The testimony of Gisevius combines both possibilities in that he bases his testimony primarily on information obtained from witnesses who are dead. Justice Jackson used Dr. Gisevius as star witness in his comprehensive attack on the defendant Keitel. After the completion of the presentation of evidence against Keitel, he did not bring forward one individual circumstance but an indictment on all counts and a general judgement on Keitel's answers.

The counter-evidence is concerned, on the one hand and as far as possible, with proving the objective incorrectness of facts based upon information obtained from certain individuals, and, further, with establishing proof of the unreliability of the information. I call to mind the words which the defendant Keitel said under oath upon completion of his direct examination by me while in the witness-box:

"One may hold it against me that I was wrong and made mistakes, that my attitude toward the Fuehrer Adolf Hitler was wrong and weak, but it should not be said of me that I was a coward, that I was untruthful, and that I was disloyal."
I sum up in condensed form the charges made against the defendant Keitel, during interrogation by the prosecution, as follows:

(1) Keitel built an impenetrable ring round Hitler so that the latter could be told nothing.

(2) Keitel failed to pass on to Hitler reports he had received from Canaris whenever such reports covered atrocities, crimes and the like, or he gave orders to modify them.

(3) Keitel had a tremendous influence on the OKW and the army.

(4) Keitel threatened his subordinates, when they made political statements, that he would not protect them; he even said that he would turn them over to the Gestapo.

Dr. Gisevius says in one part of his statement that Keitel had no influence over Hitler. He exonerates Hitler by explaining that Keitel had formed a ring round Hitler in order that the latter should be told nothing. The British and American prosecution, in their indictment, called Keitel a powerful staff officer who exerted great influence over Hitler; the French prosecution described Keitel as a willing tool of Hitler; the German generals called him a "yes-man" who could not carry anything through; and now Keitel grows, according to the statement of Dr. Gisevius, into a real handyman and buffer for Hitler, who hid from the latter anything bad, who submitted to him only what he (Keitel) saw fit, and permitted no one to approach Hitler.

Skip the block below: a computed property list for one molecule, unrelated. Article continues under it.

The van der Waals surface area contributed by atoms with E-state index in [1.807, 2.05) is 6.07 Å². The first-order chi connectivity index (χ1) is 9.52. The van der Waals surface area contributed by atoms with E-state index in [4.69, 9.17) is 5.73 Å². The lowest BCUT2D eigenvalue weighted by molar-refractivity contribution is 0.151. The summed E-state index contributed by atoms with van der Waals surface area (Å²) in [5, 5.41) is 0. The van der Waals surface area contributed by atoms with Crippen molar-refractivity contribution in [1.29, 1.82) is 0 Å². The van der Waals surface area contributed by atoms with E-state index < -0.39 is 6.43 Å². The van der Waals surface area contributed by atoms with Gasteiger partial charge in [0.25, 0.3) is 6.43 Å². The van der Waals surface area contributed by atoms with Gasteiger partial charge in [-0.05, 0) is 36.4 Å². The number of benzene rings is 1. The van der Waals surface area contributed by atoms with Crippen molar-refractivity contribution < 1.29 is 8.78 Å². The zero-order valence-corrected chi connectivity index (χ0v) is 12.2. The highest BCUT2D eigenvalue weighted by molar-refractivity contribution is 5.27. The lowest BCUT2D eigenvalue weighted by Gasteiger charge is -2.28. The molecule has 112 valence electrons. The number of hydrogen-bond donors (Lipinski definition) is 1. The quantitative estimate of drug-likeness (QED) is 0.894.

The prevention of access to Hitler by Keitel, as asserted, can only be maintained by somebody who did not know the conditions prevailing around Hitler. Before the war Keitel worked in Berlin in the Bendler Strasse, while Hitler was in the Wilhelmstrasse. Keitel came perhaps once a week to report, or on special order.

[Page 197]

At that time, on account of the distance, it was in fact impossible for Keitel to exert any influence as to access to the Fuehrer.

It was equally impossible when Hitler was at the Berghof near Berchtesgaden for weeks at a time whilst Keitel remained in Berlin.

At the beginning of operations Keitel was with Jodl and the Supreme General Staff at the Fuehrer's headquarters. Here also they were separated. Keitel did not sit in Hitler's ante-room, but rather in other buildings or barracks. He came from time to time with General Jodl to the conference on the situation, in which, besides Hitler, some fifteen or twenty officers of all three branches of the Wehrmacht took part. Apart from the conferences on the situation there was no personal contact. When Hitler wanted Keitel for anything he sent for him. Personally and individually there was closer contact in Berlin between Hitler and his adjutants, the Chief of the Party Chancellery, the Chief of the Reich President Chancellery, and the Chief of the Reich Chancellery.

Keitel not only could not decide who could see Hitler, he also could not possibly prevent anybody from going to Hitler.